MOAS Memories – Igor
Our professional and specialist crew is an important part of what makes MOAS the field-leading organization it has become. We are proud of our team on the front lines and we are constantly getting questions about the kind of people we have on board and the various positions they fill. Igor has been part of the Phoenix crew since the very start. He sat with us to talk about the challenges faced in the Mediterranean this year and why he keeps working for MOAS year after year.
It’s difficult when we take people on board, but when we bring them to Italy, it’s totally different. You see it in their eyes, they’re like a Phoenix. It’s nice. It’s difficult but it’s nice. I like what I do.
“This summer has been busy; we’ve had many different rescues and a few of them were very difficult.
The first year, in 2014, we didn’t come across any casualties. In 2015, I thank God we didn’t find any bodies either. But this year we have had a few. What can you say when you come across something like that? I have no words to explain it. You think about these people having been alive and breathing maybe one, two hours ago and now they’re dead. It’s difficult and I try to keep away from those things because this year it’s been too much. We saw a lot of lives lost.”
Every rescue is memorable in some way or other. Sometimes it’s the people, or the kids on board, sometimes it’s the boat or the weather, you know?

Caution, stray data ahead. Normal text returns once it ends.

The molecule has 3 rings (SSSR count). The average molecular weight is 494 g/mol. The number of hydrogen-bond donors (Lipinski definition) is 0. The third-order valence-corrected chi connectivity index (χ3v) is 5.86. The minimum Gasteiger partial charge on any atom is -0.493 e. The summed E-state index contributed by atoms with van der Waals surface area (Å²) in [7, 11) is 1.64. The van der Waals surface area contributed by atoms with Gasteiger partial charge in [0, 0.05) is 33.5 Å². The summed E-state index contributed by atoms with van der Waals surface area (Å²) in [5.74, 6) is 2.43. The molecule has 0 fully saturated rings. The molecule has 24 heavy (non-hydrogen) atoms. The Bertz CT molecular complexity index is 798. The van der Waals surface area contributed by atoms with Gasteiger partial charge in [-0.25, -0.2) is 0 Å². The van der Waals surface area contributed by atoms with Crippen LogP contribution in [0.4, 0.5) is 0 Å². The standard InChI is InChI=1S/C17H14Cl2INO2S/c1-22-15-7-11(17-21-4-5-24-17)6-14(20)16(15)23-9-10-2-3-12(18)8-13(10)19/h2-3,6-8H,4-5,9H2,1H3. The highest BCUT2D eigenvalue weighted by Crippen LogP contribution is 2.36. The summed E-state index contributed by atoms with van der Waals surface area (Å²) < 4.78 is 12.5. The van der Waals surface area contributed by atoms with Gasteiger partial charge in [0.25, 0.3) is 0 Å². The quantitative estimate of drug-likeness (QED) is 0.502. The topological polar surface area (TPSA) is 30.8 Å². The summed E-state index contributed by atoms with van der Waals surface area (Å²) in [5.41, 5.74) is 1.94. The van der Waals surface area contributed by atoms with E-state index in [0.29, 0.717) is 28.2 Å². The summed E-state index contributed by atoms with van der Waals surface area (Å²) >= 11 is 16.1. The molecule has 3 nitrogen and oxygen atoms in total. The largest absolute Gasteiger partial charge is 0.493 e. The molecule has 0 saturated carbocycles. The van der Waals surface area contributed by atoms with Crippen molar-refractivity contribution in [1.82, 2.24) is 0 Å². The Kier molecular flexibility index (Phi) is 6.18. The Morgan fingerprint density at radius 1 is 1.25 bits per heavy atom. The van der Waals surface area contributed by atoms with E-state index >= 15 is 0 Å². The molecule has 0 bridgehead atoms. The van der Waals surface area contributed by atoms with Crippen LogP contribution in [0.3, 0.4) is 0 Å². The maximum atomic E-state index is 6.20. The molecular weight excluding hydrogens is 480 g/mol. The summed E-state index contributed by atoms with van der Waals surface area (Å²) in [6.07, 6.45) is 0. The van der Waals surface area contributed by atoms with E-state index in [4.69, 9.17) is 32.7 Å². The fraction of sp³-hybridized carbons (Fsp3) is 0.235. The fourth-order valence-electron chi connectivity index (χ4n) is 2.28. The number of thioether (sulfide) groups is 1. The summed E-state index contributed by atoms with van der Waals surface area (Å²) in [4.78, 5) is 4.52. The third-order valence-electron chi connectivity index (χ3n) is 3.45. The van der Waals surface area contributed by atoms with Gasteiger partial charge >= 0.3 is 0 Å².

There was one day when we were just running around trying to keep up with all the boats around us, trying to save all the people. We were going around to monitor all the boats. It was difficult. As soon as we get to one boat, they call us from another. We worked our way around everyone by finding the boat which was in the worst condition so we first rescue the people from that boat. That’s the job. At that moment, you don’t think about anything but trying to help as many lives as possible.
Last year when we worked with a rubber boat it was 100 people mostly, sometimes less. This year, from the beginning there would be 110, 120, 130 people on every boat. I even heard of some boats having 150 people in the same boat. Whenever we carry out a rescue, the first thing we do is talk to them and try to keep everyone calm as we hand out life jackets. We had one boat this summer, Mimmo started to tell them to stay calm but I told him there were too many, they couldn’t sit down. They had to stand up the whole time. Sometimes they say they lose people during the journey because it’s too many people on board and some fall over. It’s crazy to think about.
My English isn’t very good to explain how I feel. I get some good energy, let’s say. It’s difficult when we take people on board, but when we bring them to Italy, it’s totally different. You see it in their eyes, they’re like a Phoenix. It’s nice. It’s difficult but it’s nice. I like what I do.”
Watch Igor’s interview:
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